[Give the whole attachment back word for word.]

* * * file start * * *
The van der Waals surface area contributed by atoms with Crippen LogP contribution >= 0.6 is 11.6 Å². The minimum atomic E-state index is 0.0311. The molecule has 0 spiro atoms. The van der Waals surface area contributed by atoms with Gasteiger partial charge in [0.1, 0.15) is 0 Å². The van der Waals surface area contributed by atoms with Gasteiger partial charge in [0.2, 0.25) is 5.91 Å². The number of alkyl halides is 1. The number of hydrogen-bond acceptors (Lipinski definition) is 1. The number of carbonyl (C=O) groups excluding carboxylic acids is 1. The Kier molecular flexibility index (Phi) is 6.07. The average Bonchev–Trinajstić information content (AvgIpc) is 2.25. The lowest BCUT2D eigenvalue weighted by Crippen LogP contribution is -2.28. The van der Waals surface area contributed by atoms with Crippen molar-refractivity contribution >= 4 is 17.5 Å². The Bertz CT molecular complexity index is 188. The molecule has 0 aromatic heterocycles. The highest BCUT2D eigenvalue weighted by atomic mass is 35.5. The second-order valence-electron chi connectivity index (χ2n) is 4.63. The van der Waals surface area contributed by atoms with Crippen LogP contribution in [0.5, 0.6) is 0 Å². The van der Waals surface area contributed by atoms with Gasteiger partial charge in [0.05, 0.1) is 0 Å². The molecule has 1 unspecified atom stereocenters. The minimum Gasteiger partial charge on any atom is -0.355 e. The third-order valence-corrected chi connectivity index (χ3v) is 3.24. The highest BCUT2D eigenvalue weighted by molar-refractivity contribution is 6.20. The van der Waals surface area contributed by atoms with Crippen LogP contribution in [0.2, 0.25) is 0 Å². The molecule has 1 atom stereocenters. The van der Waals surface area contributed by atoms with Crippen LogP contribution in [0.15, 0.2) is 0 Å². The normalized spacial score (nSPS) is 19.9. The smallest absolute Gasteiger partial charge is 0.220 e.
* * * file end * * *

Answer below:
The van der Waals surface area contributed by atoms with Crippen LogP contribution >= 0.6 is 11.6 Å². The minimum atomic E-state index is 0.0311. The molecule has 0 spiro atoms. The van der Waals surface area contributed by atoms with Gasteiger partial charge in [0.1, 0.15) is 0 Å². The van der Waals surface area contributed by atoms with Gasteiger partial charge in [0.2, 0.25) is 5.91 Å². The number of alkyl halides is 1. The number of hydrogen-bond acceptors (Lipinski definition) is 1. The number of carbonyl (C=O) groups excluding carboxylic acids is 1. The Kier molecular flexibility index (Phi) is 6.07. The average Bonchev–Trinajstić information content (AvgIpc) is 2.25. The lowest BCUT2D eigenvalue weighted by Crippen LogP contribution is -2.28. The van der Waals surface area contributed by atoms with Crippen molar-refractivity contribution >= 4 is 17.5 Å². The Bertz CT molecular complexity index is 188. The molecule has 0 aromatic heterocycles. The highest BCUT2D eigenvalue weighted by atomic mass is 35.5. The second-order valence-electron chi connectivity index (χ2n) is 4.63. The van der Waals surface area contributed by atoms with Crippen LogP contribution in [0.5, 0.6) is 0 Å². The van der Waals surface area contributed by atoms with Gasteiger partial charge in [0.05, 0.1) is 0 Å². The molecule has 1 unspecified atom stereocenters. The minimum Gasteiger partial charge on any atom is -0.355 e. The third-order valence-corrected chi connectivity index (χ3v) is 3.24. The highest BCUT2D eigenvalue weighted by molar-refractivity contribution is 6.20. The van der Waals surface area contributed by atoms with Crippen LogP contribution in [0.2, 0.25) is 0 Å². The molecule has 1 atom stereocenters. The van der Waals surface area contributed by atoms with Crippen LogP contribution in [0.15, 0.2) is 0 Å². The normalized spacial score (nSPS) is 19.9. The smallest absolute Gasteiger partial charge is 0.220 e.